So far so good. But when I take an ethical stance concerning the Search for Truth, I am on far shakier ground than with murder. However, the form of justification in both cases is the same because intellectual honesty is just as much an ethical virtue as other forms of honesty. I like to think it’s the most important, but perhaps it’s not. The main thing is that for Selection Theory, I am clearly defining all my terms, including “ought”, and I am clearly explaining how my oughts are binding. While you are clearly free to refuse to accept my ought, this only means that you are declaring yourself as one who does not care for the Truth, because you are not at all willing to accept the first principles of discourse, Aristotle’s “Three Laws of Thought”.

The Testimonial Imperative, like every other imperative (ethical or otherwise), is part of an adaptive strategy, which for humans means the regulation of cooperation. This strategy is a new thing; it seems weird to people because our ancestors did not search for the Truth in the way that some modern people do; i.e. by practicing Philosophy. (NOTE: When I capitalize “Philosophy”, it includes “science”.) Part of following the strategy of Philosophy is to define things clearly (Aristotle’s “Three Laws”) and to look for ultimate principles (the “arkhe”). Ignoring the arkhe means to take an unprincipled position. Truths are either axioms, or they are derived from axioms. Even contingent empirical truths have an axiom: For example, “I saw it happen.” is based on the axiom, “If you see it, it happened.”

While in my personal life, I like and cooperate all kinds of people, in my Work I will not respect anyone who tries to avoid the duty of defining what they mean or of relating what they say to the Arkhe. The desire to avoid this is a way to avoid the Truth. I agree that there are many well-founded fields where certain things are left vague because they are not ‘interesting’. These vague terms could be seized on by others unfairly. Creationists do this with certain aspects of legitimate biology, and I very much hope that I do not commit this error. However, it is very clear that almost every evolutionary concept is more clearly defined than almost every creationist concept. And this clarity is not merely in theory but also in practice. Likewise, when I do metaethics, I will define the broad range of my concepts more clearly and with firmer basis than is possible with any other competing theory. Also, my ethical concepts will be defined and explained using higher principles. It may be handy to simply define a principle out of nowhere, such as when Newton created “Gravity” and a name for some unknown force that affected matter. However, this cannot be the final result of science; gravity must eventually be explained in its relation to other phenomena. This is exactly what Selection Theory does with ethics. Just as gravity must eventually be cashed out in terms of other natural forces, ethics must be brought into theroretical relation with the rest of Nature. Perhaps Selection Theory has some fatal flaw unseen by me, but something like it must be the case. The nice thing about a naturalistic theory like mine is that even if it is wrong, it’s still a better use of your time than non-naturalism. This is because a naturalistic theory refutes itself, while non-naturalism never hazards any meaningful assertions about anything and merely maintains the deceptive appearance of knowledge.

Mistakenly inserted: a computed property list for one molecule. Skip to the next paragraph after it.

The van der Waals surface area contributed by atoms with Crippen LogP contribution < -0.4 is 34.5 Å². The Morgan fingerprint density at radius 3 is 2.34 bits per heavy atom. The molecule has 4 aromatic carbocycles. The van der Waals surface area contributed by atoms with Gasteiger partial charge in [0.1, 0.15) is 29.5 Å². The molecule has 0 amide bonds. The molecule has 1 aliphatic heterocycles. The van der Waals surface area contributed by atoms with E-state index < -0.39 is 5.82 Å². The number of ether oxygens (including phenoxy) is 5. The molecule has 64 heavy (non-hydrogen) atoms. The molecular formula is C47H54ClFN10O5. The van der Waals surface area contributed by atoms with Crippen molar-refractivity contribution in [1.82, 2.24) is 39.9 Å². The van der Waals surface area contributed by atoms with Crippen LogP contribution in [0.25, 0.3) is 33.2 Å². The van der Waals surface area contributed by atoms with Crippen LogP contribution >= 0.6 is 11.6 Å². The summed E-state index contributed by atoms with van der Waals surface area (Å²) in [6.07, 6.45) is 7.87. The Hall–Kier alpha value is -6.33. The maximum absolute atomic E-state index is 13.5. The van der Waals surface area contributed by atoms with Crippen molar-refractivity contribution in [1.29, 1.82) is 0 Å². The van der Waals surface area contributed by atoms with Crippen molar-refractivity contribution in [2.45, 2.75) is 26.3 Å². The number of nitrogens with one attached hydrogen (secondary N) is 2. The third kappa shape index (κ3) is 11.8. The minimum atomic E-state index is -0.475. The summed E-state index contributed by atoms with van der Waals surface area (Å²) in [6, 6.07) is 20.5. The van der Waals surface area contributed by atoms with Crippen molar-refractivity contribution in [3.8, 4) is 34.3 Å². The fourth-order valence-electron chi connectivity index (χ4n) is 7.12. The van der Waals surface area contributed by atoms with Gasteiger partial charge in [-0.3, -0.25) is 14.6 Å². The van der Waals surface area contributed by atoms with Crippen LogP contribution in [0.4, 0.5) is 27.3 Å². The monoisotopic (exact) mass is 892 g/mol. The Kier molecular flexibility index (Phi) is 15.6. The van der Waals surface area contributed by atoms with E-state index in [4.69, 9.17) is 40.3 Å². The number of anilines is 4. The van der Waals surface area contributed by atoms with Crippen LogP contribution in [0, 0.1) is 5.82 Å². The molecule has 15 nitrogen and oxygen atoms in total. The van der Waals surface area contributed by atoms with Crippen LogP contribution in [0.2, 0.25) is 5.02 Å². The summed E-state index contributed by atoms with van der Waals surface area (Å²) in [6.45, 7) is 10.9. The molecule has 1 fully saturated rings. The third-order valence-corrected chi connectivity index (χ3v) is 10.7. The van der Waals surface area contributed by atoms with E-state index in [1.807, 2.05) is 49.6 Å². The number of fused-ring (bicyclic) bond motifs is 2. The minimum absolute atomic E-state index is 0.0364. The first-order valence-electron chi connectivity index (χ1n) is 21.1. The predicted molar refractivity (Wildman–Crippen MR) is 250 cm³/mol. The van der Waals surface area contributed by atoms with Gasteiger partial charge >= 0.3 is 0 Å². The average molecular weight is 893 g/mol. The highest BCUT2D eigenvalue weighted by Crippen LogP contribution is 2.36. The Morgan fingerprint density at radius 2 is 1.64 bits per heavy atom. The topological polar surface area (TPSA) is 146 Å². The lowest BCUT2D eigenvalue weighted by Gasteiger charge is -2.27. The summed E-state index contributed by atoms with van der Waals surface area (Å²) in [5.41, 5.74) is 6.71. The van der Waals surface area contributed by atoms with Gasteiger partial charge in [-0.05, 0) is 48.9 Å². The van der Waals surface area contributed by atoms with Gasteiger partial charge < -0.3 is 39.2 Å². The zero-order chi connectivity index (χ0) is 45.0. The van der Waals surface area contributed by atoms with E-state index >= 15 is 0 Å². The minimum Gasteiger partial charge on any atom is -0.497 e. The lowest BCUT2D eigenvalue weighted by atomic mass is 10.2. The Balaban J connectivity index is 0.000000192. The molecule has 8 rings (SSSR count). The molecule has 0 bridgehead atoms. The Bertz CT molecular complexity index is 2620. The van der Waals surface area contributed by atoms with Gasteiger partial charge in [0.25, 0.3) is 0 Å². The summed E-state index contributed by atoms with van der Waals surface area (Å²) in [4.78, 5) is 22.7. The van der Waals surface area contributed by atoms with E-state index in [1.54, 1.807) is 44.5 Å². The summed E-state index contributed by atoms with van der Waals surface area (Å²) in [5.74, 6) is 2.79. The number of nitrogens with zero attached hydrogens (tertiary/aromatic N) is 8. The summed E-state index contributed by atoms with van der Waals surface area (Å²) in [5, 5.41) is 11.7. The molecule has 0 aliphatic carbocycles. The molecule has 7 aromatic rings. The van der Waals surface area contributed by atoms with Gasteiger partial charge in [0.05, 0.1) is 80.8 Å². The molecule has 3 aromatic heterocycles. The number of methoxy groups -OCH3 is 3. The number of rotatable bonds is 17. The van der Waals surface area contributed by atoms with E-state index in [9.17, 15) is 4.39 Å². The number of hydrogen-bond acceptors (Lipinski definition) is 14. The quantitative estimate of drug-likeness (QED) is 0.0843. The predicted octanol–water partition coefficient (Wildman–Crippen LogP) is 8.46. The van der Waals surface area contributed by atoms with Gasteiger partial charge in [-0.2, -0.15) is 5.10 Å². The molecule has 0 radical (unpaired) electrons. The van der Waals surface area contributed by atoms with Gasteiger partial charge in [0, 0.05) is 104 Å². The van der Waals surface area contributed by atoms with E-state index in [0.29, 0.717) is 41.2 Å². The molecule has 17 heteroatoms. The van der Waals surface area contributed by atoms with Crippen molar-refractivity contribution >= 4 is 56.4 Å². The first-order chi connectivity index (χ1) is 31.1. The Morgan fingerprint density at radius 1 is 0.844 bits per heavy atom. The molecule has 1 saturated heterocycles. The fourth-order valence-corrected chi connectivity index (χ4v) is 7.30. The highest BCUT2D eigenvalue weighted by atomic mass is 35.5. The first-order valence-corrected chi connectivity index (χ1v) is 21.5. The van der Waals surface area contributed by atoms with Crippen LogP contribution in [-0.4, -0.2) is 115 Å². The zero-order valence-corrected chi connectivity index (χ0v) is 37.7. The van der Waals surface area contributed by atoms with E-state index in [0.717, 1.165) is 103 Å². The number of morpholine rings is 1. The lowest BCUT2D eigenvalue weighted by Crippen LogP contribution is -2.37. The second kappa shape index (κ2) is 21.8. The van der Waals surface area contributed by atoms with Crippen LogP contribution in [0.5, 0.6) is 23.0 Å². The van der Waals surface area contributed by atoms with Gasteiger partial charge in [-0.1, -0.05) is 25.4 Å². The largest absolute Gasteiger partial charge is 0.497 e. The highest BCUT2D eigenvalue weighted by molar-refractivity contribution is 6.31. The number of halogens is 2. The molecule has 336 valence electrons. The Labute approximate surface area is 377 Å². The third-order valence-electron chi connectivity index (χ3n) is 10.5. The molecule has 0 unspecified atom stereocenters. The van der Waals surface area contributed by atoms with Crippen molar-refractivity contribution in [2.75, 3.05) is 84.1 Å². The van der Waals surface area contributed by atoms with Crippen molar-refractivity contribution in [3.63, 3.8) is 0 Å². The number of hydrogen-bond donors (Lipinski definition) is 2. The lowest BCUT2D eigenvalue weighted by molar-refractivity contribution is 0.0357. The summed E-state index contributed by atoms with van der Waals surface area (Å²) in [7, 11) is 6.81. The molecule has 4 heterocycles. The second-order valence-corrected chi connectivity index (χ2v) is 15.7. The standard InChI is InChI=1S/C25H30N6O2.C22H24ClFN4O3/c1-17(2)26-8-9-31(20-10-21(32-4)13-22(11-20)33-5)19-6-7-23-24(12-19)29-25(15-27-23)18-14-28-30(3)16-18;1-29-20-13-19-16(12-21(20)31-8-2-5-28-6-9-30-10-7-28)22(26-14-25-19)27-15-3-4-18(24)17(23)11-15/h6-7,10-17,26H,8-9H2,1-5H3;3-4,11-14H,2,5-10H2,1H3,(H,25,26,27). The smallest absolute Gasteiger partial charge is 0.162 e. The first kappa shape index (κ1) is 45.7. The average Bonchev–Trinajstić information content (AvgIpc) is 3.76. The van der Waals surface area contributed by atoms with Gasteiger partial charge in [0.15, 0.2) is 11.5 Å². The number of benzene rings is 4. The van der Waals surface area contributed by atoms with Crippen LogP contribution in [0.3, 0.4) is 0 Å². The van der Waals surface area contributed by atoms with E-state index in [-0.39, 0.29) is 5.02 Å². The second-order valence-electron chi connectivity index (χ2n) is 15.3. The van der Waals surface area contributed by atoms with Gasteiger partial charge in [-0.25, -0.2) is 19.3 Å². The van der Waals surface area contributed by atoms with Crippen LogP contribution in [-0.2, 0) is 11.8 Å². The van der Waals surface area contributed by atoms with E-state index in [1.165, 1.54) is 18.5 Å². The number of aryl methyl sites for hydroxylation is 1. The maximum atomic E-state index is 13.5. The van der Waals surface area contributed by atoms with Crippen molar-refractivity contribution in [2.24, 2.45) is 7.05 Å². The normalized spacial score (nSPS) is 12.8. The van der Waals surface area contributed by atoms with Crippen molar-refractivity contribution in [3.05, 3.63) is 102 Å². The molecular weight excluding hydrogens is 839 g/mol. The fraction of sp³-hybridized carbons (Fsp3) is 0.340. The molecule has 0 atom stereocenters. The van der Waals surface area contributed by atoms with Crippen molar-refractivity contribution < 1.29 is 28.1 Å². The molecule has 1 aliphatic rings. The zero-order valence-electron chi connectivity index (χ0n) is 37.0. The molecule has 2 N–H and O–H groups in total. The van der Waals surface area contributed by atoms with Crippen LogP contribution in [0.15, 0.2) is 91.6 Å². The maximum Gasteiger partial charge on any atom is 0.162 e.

Brains in Vats and the Simulation Argument

NOTE: One of the members of my Facebook group had some questions about Daniel Dennett’s dismissal of the possibility of “Descartes’ demon”, who could create virutal reality like the “Matrix” and fool the “Cogito” about the external world. We had a great discussion about it, which I have edited and posted below. While a lot of my blog posts are adapted from Facebook discussions, this one seems rather hard to change into a monologue. As a result, I am going to experiment with posting in this cleaned-up dialogue version.  Thanks to all my great interlocutors. Enjoy!

Q: There seem to be some problems with the following line of reasoning from Dennett: “Might you be nothing but a brain in a vat? Might you have always been just a brain in a vat?”